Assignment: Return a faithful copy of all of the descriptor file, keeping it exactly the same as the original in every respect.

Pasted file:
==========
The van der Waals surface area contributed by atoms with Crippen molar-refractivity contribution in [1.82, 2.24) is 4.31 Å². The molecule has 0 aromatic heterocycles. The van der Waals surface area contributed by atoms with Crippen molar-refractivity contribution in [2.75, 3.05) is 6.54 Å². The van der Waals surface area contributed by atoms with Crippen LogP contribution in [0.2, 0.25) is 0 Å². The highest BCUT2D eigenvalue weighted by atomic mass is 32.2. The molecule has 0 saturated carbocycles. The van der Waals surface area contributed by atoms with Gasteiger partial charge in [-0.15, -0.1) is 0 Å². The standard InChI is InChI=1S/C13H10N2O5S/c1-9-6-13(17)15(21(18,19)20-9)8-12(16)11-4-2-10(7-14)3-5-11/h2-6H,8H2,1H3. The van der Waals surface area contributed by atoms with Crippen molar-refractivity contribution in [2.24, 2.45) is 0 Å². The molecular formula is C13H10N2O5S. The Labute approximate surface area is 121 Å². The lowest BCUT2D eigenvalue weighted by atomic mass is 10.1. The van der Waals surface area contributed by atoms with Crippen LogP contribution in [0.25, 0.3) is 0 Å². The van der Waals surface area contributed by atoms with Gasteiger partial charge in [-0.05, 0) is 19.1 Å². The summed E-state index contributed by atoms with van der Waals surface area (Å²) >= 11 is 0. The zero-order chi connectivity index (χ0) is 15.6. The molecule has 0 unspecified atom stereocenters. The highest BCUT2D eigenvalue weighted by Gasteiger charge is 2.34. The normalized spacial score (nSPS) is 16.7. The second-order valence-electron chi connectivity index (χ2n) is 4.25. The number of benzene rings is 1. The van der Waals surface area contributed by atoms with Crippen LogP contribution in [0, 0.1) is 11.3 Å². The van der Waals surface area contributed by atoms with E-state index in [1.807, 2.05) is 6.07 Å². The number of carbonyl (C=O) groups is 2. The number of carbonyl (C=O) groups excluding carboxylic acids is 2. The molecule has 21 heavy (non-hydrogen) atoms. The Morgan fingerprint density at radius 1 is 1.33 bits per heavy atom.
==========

The van der Waals surface area contributed by atoms with Crippen molar-refractivity contribution in [1.82, 2.24) is 4.31 Å². The molecule has 0 aromatic heterocycles. The van der Waals surface area contributed by atoms with Crippen molar-refractivity contribution in [2.75, 3.05) is 6.54 Å². The van der Waals surface area contributed by atoms with Crippen LogP contribution in [0.2, 0.25) is 0 Å². The highest BCUT2D eigenvalue weighted by atomic mass is 32.2. The molecule has 0 saturated carbocycles. The van der Waals surface area contributed by atoms with Gasteiger partial charge in [-0.15, -0.1) is 0 Å². The standard InChI is InChI=1S/C13H10N2O5S/c1-9-6-13(17)15(21(18,19)20-9)8-12(16)11-4-2-10(7-14)3-5-11/h2-6H,8H2,1H3. The van der Waals surface area contributed by atoms with Crippen molar-refractivity contribution in [2.24, 2.45) is 0 Å². The molecular formula is C13H10N2O5S. The Labute approximate surface area is 121 Å². The lowest BCUT2D eigenvalue weighted by atomic mass is 10.1. The van der Waals surface area contributed by atoms with Crippen LogP contribution in [0.25, 0.3) is 0 Å². The van der Waals surface area contributed by atoms with Gasteiger partial charge in [-0.05, 0) is 19.1 Å². The summed E-state index contributed by atoms with van der Waals surface area (Å²) >= 11 is 0. The zero-order chi connectivity index (χ0) is 15.6. The molecule has 0 unspecified atom stereocenters. The highest BCUT2D eigenvalue weighted by Gasteiger charge is 2.34. The normalized spacial score (nSPS) is 16.7. The second-order valence-electron chi connectivity index (χ2n) is 4.25. The number of benzene rings is 1. The van der Waals surface area contributed by atoms with Crippen LogP contribution in [0, 0.1) is 11.3 Å². The van der Waals surface area contributed by atoms with E-state index in [1.807, 2.05) is 6.07 Å². The number of carbonyl (C=O) groups is 2. The number of carbonyl (C=O) groups excluding carboxylic acids is 2. The molecule has 21 heavy (non-hydrogen) atoms. The Morgan fingerprint density at radius 1 is 1.33 bits per heavy atom.